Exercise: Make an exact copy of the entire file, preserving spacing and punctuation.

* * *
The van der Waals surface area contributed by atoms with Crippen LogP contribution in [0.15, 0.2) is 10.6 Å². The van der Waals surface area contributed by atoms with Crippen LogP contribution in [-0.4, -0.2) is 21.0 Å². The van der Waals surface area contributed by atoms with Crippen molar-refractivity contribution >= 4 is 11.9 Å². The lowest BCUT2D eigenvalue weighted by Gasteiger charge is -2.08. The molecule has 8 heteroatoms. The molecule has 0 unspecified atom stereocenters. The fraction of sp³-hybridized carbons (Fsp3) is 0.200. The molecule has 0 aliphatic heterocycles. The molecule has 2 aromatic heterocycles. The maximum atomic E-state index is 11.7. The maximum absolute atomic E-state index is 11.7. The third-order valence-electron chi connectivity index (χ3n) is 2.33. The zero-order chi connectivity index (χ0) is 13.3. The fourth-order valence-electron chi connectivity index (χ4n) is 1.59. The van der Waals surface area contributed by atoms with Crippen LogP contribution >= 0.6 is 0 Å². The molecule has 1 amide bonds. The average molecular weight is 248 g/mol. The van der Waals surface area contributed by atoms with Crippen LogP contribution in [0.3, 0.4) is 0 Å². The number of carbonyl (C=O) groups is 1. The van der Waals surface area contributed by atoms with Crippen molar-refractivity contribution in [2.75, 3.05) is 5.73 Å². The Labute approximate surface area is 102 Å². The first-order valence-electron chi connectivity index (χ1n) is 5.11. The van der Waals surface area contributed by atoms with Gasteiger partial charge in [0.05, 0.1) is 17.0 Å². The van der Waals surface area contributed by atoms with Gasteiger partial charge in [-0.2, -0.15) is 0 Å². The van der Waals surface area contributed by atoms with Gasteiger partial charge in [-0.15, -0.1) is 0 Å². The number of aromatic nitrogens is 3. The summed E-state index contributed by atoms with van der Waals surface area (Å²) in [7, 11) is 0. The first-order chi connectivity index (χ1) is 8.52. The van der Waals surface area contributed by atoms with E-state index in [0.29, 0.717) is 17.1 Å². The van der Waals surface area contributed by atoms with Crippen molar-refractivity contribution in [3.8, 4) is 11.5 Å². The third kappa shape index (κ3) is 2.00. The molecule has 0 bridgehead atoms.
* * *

The van der Waals surface area contributed by atoms with Crippen LogP contribution in [0.15, 0.2) is 10.6 Å². The van der Waals surface area contributed by atoms with Crippen LogP contribution in [-0.4, -0.2) is 21.0 Å². The van der Waals surface area contributed by atoms with Crippen molar-refractivity contribution >= 4 is 11.9 Å². The lowest BCUT2D eigenvalue weighted by Gasteiger charge is -2.08. The molecule has 8 heteroatoms. The molecule has 0 unspecified atom stereocenters. The fraction of sp³-hybridized carbons (Fsp3) is 0.200. The molecule has 0 aliphatic heterocycles. The molecule has 2 aromatic heterocycles. The maximum atomic E-state index is 11.7. The maximum absolute atomic E-state index is 11.7. The third-order valence-electron chi connectivity index (χ3n) is 2.33. The zero-order chi connectivity index (χ0) is 13.3. The fourth-order valence-electron chi connectivity index (χ4n) is 1.59. The van der Waals surface area contributed by atoms with Crippen LogP contribution >= 0.6 is 0 Å². The molecule has 1 amide bonds. The average molecular weight is 248 g/mol. The van der Waals surface area contributed by atoms with Crippen LogP contribution in [0.3, 0.4) is 0 Å². The number of carbonyl (C=O) groups is 1. The van der Waals surface area contributed by atoms with Crippen molar-refractivity contribution in [2.75, 3.05) is 5.73 Å². The Labute approximate surface area is 102 Å². The first-order valence-electron chi connectivity index (χ1n) is 5.11. The van der Waals surface area contributed by atoms with Gasteiger partial charge in [0.05, 0.1) is 17.0 Å². The van der Waals surface area contributed by atoms with Gasteiger partial charge in [-0.2, -0.15) is 0 Å². The van der Waals surface area contributed by atoms with Gasteiger partial charge in [-0.15, -0.1) is 0 Å². The number of aromatic nitrogens is 3. The summed E-state index contributed by atoms with van der Waals surface area (Å²) in [7, 11) is 0. The first-order chi connectivity index (χ1) is 8.52. The van der Waals surface area contributed by atoms with E-state index in [0.29, 0.717) is 17.1 Å². The van der Waals surface area contributed by atoms with Crippen molar-refractivity contribution in [3.8, 4) is 11.5 Å². The third kappa shape index (κ3) is 2.00. The molecule has 0 bridgehead atoms.